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Red Flags to Look For When Selling Your RIA

Leaders in the RIA M&A space discussed some of the traps sellers should be aware of during a virtual roundtable by Advisor Growth Strategies.

As the Biden administration proposes to hike capital gains taxes, some advisory firms are jumping at the opportunity to sell their firms before any changes take effect. While it seems favorable to do so, some RIA executives warn of the potential traps sellers might face.

Rush Benton, senior director of GTCR-backed Captrust, advises selling firms to choose their partner wisely, he said during a recent virtual roundtable hosted by Advisor Growth Strategies, a management consulting and transaction advisory firm.

“One of the traps is if you take equity in a firm because you’re trying to avoid paying taxes now, you better make sure you’re doing a transaction with a firm that’s got a strong equity position [and] they’ve got a safe balance sheet,” said Benton. 

He added that he still remembers when more-equity-than-cash deal structures didn’t pan out too well. 

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The virtual roundtable panel hosted by Advisor Growth Strategies.

Dave Barton, vice chairman of Oak Hill–backed Mercer Advisors, said the sellers who are rolling a percentage of the purchase price into the buyer’s equity should ensure that the buyer is growing.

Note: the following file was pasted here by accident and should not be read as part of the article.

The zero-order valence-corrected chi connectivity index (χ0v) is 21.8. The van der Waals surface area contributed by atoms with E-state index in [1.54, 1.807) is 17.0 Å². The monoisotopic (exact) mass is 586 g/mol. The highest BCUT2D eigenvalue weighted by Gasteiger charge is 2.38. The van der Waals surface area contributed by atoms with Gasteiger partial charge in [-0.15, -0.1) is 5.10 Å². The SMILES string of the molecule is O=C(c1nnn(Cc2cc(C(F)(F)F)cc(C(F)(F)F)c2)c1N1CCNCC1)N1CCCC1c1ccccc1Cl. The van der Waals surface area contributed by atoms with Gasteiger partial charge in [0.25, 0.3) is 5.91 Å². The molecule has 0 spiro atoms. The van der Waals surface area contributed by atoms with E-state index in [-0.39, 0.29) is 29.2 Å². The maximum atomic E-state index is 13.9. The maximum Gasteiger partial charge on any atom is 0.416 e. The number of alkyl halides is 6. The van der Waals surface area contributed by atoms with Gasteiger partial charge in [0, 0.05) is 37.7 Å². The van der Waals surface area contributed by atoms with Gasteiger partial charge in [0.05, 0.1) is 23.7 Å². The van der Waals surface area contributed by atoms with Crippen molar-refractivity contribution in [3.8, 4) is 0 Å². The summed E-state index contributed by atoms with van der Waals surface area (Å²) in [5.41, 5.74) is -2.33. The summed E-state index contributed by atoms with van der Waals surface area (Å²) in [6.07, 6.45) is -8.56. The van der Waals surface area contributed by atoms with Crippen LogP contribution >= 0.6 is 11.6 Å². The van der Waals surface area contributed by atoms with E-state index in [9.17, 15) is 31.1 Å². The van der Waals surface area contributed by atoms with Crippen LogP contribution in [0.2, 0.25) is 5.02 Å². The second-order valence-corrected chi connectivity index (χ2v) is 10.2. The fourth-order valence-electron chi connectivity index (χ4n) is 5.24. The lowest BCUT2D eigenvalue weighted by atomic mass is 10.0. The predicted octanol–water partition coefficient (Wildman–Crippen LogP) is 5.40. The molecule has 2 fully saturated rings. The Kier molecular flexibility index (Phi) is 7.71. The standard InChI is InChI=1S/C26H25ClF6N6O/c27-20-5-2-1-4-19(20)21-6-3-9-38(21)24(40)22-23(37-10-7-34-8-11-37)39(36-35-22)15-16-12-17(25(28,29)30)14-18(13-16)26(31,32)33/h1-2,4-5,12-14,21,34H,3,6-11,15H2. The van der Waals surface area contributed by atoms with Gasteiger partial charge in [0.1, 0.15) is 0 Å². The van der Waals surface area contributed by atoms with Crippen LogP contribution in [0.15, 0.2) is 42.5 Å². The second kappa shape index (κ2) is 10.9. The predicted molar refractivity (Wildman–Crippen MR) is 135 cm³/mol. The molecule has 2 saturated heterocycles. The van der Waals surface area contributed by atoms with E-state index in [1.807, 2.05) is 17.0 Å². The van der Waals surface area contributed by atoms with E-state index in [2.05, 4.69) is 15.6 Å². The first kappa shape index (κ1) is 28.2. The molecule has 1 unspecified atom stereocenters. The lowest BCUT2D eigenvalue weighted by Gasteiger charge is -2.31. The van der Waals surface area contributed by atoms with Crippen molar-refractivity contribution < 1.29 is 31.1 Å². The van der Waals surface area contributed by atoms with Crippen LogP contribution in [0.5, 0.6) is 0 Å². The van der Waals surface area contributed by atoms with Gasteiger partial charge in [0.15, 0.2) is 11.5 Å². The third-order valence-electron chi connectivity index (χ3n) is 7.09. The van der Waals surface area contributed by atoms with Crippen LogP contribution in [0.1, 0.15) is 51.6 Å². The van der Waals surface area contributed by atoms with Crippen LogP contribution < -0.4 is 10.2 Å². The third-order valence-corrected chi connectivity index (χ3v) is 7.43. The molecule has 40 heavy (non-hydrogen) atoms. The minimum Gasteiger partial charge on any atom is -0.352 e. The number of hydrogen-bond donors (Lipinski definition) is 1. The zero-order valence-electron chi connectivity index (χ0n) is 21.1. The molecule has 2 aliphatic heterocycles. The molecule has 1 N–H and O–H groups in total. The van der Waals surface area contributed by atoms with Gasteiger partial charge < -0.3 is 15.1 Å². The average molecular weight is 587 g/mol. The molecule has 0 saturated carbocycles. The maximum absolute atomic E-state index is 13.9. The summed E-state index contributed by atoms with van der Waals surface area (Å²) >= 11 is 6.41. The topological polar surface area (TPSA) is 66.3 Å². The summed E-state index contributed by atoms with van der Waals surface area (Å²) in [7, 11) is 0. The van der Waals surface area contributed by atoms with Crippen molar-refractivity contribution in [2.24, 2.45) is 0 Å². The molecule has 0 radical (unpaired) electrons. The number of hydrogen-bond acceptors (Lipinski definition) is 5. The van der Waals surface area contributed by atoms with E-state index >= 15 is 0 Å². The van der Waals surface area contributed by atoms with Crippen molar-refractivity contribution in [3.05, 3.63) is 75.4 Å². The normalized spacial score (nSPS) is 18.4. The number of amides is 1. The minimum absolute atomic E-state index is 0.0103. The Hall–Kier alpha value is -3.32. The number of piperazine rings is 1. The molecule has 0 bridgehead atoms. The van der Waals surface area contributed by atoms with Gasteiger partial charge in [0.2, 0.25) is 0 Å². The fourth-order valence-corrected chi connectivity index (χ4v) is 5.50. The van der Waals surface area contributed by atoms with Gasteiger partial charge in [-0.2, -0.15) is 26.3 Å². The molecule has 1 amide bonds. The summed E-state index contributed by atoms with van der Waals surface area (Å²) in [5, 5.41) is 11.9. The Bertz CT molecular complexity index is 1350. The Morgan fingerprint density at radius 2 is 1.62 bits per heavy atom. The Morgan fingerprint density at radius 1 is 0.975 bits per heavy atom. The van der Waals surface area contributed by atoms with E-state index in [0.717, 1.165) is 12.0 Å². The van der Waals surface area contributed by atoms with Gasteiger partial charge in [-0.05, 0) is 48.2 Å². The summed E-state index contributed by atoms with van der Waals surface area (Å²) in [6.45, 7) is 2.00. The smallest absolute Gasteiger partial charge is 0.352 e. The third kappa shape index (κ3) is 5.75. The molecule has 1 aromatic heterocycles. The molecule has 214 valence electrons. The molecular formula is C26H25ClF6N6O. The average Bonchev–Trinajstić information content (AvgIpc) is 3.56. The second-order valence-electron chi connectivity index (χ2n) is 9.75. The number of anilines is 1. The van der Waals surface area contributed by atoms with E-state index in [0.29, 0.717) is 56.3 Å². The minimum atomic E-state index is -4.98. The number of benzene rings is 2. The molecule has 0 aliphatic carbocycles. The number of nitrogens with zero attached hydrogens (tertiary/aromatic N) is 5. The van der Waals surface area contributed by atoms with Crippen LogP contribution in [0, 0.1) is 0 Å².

“Make sure that investment is going to accrete in value and not go down,” he said.

Take CI Financial, for example. The Canadian firm has made headlines as one of the fastest acquirers in the industry since it launched its U.S. division in 2019. Within nearly two years, the firm has over $20 billion in assets. 

“[CI Financial] is buying up every firm in sight and paying, frankly, unheard of multiples for these businesses. But if you look at their historical stock price, 2014, they were trading at $32 per share and this year they’re trading at $17 per share,” said Barton. “So, be careful what you’re locking into with regards to your potential partner.”

Barton also warns of buyers who take on too much debt to make the deal happen.

“You’re going to be overleveraged, and the return on that investment that you’re buying is going to take far longer to recover. I see it on the buyer side, and I also see it on the seller side,” he said. 

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